Similarly, new orders for primary metals posted a sharp rebound in the early part of the current expansion following a severe decline during the recession. New orders hit a peak in September 2014 and have fallen about 9.2 percent through January 2015. The weak performance of both production and new orders of primary metals support the view that the U.S. economy has hit a soft patch. However, like AIER’s leading indicators, the declines so far do not suggest a recession is imminent.
During the past four years, corporate sales and earnings have grown as a result of an improving economy. Since the end of 2010, earnings of the S&P 500 companies have grown 30.3 percent, or at an approximately 6.8 percent annual rate. Thanks primarily to share buybacks, earnings per share (EPS) have grown even faster, up 32.9 percent or 7.4 percent annually. These gains are more or less in line with the long-run average growth rate of about 7 percent. Strong earnings increases on the back of decent nominal GDP growth have laid a solid foundation for U.S. equity markets.
Equity investors, however, tend to be forward looking. So while recent historical earnings growth is important, it is expected earnings that really matter to investors. It is a positive sign therefore that projected long-term profit growth remains quite healthy, at 8.9 percent versus a long-term historical average growth rate of about 7 percent for the S&P 500 in aggregate (Chart 6). This suggests that equity analysts are not factoring any significant earnings slowdown or decline in their outlook. While equity analysts’ estimates may sometimes be overly optimistic, they do tend to reflect expectations for significant economic downturns, and currently, no such expectation is present.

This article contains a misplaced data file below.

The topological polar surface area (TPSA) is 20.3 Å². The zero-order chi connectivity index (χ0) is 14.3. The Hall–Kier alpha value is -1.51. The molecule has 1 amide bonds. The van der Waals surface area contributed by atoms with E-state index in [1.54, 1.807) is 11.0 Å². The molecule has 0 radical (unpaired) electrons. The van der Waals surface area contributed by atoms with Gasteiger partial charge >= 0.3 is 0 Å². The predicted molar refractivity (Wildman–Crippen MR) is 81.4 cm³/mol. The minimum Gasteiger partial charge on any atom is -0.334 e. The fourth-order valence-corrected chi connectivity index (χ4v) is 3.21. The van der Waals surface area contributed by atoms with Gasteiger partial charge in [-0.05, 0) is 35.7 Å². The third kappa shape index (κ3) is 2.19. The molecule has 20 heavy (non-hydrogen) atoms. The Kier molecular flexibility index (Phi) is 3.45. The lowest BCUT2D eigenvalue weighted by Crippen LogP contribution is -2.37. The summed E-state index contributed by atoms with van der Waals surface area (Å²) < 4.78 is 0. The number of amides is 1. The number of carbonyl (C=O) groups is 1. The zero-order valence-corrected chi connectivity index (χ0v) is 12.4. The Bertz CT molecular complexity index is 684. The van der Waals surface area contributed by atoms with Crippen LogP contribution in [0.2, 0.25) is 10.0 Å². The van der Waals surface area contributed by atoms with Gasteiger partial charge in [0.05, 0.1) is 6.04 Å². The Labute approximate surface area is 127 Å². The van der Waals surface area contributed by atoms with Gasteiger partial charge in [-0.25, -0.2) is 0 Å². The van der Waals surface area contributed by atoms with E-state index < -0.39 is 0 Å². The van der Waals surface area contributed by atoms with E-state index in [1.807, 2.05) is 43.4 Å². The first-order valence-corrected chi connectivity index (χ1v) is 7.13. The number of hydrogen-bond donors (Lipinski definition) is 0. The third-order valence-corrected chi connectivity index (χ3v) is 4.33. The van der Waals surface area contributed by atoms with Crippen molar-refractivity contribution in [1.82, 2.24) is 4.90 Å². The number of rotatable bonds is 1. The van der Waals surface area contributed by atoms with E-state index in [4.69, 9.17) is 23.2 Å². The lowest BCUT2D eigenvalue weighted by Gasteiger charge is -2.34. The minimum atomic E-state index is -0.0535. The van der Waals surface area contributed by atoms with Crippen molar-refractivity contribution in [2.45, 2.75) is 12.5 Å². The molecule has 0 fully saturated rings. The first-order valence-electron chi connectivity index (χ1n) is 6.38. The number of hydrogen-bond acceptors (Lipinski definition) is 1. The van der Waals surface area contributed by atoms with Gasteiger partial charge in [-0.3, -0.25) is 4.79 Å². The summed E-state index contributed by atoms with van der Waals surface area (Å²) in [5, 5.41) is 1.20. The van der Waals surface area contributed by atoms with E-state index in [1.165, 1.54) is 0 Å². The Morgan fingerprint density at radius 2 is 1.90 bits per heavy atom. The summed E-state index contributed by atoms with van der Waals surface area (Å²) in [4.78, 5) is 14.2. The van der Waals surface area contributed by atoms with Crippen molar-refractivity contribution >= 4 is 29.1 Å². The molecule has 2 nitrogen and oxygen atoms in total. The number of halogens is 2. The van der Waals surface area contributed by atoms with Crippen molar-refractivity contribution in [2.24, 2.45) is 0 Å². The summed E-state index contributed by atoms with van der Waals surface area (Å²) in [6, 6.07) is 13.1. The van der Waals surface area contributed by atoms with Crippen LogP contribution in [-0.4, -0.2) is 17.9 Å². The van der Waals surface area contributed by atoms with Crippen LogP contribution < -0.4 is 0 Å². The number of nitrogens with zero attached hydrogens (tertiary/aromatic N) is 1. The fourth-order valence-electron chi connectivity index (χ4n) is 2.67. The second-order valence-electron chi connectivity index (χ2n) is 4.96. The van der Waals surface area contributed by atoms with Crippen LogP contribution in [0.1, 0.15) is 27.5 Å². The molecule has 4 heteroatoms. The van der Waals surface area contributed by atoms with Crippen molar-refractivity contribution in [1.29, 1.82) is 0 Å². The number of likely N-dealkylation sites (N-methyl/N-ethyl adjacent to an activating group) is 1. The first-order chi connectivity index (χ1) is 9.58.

Looking at earnings growth by sector (actuals and analysts’ expectations) can tell us something about the medium-term outlook for the economy. Of the ten sectors arrayed in Chart 5, the three most cyclically sensitive are consumer discretionary, information technology, and industrials. These three are also the sectors with the strongest long-term earnings outlook. If Wall Street analysts expected a turn in the economy, this would be reflected in lower earnings expectations for these highly cyclical sectors.
Although less impressive than in the U.S., stock markets have rallied globally. The underlying driver, however, is not necessarily earnings growth. For example, when we tabulate the earnings per share of corporations in the London-based FTSE 100 stock index, earnings have declined by an astounding 33 percent since the end of 2010. This suggests that gains in total returns in companies in the FTSE 100 index have been driven entirely by increases in price-to-earnings ratios. For the index as a whole, this ratio has jumped from below 11 at the end of 2010 to over 22 today.
Other markets have also experienced gains in total return while earnings growth lagged or fell. The Morgan Stanley Capital International (MSCI) Europe Index has gained 42 percent in the past four years while earnings have declined 22 percent. In Asia, Japanese markets returned 69 percent in the last four years while earnings rose a more modest 47 percent. Overall, when we look at global markets, the MSCI All Countries World Index excluding the U.S. (ACWI ex. US) notched a total return of 14 percent in the past four years as earnings have fallen 7 percent.
Only the MSCI Asia ex Japan index shows earnings growth that has exceeded total return gains (Chart 7). Investors will often bid up stock prices before earnings start growing, but if the earnings increase is delayed or is less than expected, these markets may be at risk.